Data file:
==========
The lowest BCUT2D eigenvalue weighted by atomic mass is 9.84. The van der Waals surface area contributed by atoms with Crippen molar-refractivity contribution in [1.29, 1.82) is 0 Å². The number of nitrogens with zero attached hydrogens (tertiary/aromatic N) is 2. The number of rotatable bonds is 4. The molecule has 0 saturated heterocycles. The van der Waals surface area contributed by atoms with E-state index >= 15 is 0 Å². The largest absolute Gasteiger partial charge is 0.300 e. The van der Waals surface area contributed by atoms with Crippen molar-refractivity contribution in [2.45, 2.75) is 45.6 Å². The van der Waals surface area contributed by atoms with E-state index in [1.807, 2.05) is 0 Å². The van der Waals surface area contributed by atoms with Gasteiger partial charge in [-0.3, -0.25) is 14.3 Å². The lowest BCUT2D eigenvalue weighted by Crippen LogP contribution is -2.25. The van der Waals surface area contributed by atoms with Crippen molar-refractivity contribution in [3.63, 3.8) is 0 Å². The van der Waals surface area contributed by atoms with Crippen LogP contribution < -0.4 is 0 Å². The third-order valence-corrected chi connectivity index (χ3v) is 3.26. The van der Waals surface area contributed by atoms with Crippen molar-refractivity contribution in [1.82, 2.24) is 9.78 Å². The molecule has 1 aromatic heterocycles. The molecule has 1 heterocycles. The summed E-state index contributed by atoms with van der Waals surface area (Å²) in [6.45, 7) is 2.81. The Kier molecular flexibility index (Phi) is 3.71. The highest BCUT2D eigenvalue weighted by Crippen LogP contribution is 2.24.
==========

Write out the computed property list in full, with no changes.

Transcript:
The lowest BCUT2D eigenvalue weighted by atomic mass is 9.84. The van der Waals surface area contributed by atoms with Crippen molar-refractivity contribution in [1.29, 1.82) is 0 Å². The number of nitrogens with zero attached hydrogens (tertiary/aromatic N) is 2. The number of rotatable bonds is 4. The molecule has 0 saturated heterocycles. The van der Waals surface area contributed by atoms with E-state index >= 15 is 0 Å². The largest absolute Gasteiger partial charge is 0.300 e. The van der Waals surface area contributed by atoms with Crippen molar-refractivity contribution in [2.45, 2.75) is 45.6 Å². The van der Waals surface area contributed by atoms with E-state index in [1.807, 2.05) is 0 Å². The van der Waals surface area contributed by atoms with Gasteiger partial charge in [-0.3, -0.25) is 14.3 Å². The lowest BCUT2D eigenvalue weighted by Crippen LogP contribution is -2.25. The van der Waals surface area contributed by atoms with Crippen molar-refractivity contribution in [3.63, 3.8) is 0 Å². The van der Waals surface area contributed by atoms with Crippen LogP contribution < -0.4 is 0 Å². The third-order valence-corrected chi connectivity index (χ3v) is 3.26. The van der Waals surface area contributed by atoms with Crippen molar-refractivity contribution in [1.82, 2.24) is 9.78 Å². The molecule has 1 aromatic heterocycles. The molecule has 1 heterocycles. The summed E-state index contributed by atoms with van der Waals surface area (Å²) in [6.45, 7) is 2.81. The Kier molecular flexibility index (Phi) is 3.71. The highest BCUT2D eigenvalue weighted by Crippen LogP contribution is 2.24.